How to Find Your Mozart Sound

June 15th, 2013 | Posted by BaylaK in Goal 01: Sounds | Goal 08: Musical Understanding | Right Side

Mozart Should Not Sound Like Brahms:
Essential to being a fine musician is the ability to produce sounds appropriate to different styles, emotions and composers. The works of Mozart are masterpieces which often benefit from a particular sense of ease and effortlessness. Think sun, bubbles, high energy, celebration, and operatic joy!

Bow Speed:
In general faster bow speeds often convey a lighter, sunnier, more classical quality, while slower bow speeds communicate tragedy, stubbornness, difficulty, and suffering. Faster bow strokes are also useful when intensity and energy are key.
Beginning downbows with the frog angled slightly away from the bridge will help speed the bow and also lighten the frog, avoiding the gritty quality produced by playing near the bridge. Likewise, maintaining the frog away will help the sound production at the tip, because the bow is lighter at the tip and needs the heavier sounding point. (Remember, frog away from the bridge = tip into the bridge.)
The mixed bowing exercises found in Ivan Galamian’s scale book are useful. Familiarize yourself with the different feelings of sticky, resistant, slow bows vs. quick, free, traveling bows. In particular, exercises that alternate quick full bows with very slow bows will be challenging and rewarding.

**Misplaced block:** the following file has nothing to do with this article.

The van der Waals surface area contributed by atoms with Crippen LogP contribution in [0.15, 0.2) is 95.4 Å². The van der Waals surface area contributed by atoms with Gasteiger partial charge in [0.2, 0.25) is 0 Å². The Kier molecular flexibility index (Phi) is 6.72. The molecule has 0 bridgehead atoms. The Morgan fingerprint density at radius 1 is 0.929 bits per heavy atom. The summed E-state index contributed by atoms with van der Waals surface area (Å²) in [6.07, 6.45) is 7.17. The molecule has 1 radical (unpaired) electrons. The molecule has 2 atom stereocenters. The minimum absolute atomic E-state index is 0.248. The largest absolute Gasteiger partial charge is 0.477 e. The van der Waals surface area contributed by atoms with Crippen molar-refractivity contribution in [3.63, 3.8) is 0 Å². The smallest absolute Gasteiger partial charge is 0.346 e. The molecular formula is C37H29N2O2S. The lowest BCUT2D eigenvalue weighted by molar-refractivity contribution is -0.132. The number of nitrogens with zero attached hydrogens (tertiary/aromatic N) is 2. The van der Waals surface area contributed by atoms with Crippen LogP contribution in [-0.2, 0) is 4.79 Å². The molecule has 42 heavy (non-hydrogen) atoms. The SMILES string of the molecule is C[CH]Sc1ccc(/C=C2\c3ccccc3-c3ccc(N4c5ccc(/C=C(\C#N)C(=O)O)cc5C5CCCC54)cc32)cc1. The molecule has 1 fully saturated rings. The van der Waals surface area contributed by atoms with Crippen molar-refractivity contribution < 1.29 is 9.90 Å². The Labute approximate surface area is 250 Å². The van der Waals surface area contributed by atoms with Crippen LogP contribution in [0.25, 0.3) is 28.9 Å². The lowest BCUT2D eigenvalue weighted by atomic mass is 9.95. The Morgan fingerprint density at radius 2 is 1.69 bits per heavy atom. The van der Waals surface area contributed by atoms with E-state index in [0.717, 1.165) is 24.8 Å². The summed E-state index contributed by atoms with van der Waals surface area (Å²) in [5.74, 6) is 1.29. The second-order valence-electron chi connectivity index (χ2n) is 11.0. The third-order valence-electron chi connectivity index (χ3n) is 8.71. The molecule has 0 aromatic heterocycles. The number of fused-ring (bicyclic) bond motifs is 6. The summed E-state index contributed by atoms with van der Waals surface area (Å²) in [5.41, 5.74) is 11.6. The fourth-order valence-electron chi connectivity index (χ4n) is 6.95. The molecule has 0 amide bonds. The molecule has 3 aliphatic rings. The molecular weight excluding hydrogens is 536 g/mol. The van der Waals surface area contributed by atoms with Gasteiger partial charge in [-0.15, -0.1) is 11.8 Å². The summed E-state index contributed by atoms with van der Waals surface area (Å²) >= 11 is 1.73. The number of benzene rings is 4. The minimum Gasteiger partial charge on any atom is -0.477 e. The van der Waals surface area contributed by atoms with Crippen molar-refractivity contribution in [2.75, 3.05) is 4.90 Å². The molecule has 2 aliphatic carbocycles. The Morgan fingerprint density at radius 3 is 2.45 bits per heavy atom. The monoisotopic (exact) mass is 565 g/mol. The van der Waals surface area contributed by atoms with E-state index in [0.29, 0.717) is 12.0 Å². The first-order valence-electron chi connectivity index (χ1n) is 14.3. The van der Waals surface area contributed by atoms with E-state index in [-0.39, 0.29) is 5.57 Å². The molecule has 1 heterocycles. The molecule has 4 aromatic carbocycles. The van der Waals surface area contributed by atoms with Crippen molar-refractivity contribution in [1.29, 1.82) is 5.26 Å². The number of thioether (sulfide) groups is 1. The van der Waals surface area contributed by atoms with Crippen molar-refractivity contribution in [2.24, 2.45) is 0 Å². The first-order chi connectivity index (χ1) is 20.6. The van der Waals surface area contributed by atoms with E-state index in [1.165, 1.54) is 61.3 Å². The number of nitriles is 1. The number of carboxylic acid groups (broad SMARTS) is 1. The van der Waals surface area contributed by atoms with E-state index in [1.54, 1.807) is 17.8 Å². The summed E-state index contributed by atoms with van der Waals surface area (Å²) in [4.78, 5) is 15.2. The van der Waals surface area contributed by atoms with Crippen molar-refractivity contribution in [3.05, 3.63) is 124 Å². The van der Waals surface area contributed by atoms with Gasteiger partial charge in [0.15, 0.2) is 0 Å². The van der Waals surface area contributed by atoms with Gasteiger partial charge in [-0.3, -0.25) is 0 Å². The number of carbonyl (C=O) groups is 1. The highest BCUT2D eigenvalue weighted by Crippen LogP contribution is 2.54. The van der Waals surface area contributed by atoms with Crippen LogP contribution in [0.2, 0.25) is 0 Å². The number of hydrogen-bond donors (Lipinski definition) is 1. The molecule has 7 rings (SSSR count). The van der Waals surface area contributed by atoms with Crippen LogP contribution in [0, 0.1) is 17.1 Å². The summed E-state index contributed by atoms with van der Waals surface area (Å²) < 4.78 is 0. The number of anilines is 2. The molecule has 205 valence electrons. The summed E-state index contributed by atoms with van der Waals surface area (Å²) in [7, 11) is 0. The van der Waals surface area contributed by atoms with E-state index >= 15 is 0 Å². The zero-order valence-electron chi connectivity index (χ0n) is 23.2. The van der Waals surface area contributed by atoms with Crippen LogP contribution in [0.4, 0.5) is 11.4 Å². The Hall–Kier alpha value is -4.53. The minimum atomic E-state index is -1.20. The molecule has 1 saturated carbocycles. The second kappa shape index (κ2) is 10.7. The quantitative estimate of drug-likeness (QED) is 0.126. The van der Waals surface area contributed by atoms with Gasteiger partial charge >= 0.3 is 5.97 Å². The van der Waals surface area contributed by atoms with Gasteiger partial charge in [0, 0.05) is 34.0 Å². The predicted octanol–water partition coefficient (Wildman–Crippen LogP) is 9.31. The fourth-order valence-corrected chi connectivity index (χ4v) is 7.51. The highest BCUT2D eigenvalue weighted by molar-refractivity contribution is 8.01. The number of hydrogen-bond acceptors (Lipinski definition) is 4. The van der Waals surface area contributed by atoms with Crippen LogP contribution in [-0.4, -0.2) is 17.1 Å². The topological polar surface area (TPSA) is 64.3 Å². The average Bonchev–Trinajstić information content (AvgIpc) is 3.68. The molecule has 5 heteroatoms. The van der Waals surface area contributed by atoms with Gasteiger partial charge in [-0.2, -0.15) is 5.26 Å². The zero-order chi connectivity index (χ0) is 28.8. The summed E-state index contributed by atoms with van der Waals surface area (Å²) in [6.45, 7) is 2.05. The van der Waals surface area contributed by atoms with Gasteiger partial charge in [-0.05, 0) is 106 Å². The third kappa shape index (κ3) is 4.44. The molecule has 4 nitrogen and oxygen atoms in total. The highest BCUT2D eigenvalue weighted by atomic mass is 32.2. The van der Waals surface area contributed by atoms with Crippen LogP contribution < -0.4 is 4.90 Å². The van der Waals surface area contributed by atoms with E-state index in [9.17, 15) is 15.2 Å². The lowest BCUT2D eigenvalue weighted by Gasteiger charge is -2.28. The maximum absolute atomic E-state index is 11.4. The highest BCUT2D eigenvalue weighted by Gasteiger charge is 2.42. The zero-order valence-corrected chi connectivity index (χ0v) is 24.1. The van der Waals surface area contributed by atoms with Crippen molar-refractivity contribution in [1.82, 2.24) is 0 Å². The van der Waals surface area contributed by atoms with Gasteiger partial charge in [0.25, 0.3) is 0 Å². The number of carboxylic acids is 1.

Special Strokes and Smaller Muscles:
The flexibility of the wrist and fingers is vital to the lighter quality we associate with Mozart. The “Mozart” bowing, 2 slurred and 2 separate done in middle of bow, is used throughout the repertoire.

Always know where you are in the structure of each movement.
Microphrasing at all times is recommended. Be clear about where you are aiming; show high points with both bow and vibrato.
Often crescendos in Mozart are best done by adding bow speed rather than arm weight.
Natural phrasing, up and down with the line just as you do in Bach, will give an organic quality to your playing.
Be aware of sequences; start them at a lesser dynamic and build them so that they make a larger line.

Vibrato which is faster and narrower will work best with your lighter bow, but take care it does not become tense or constricted. Sculpt the rise and fall of harmonic tension in your line with your vibrato.

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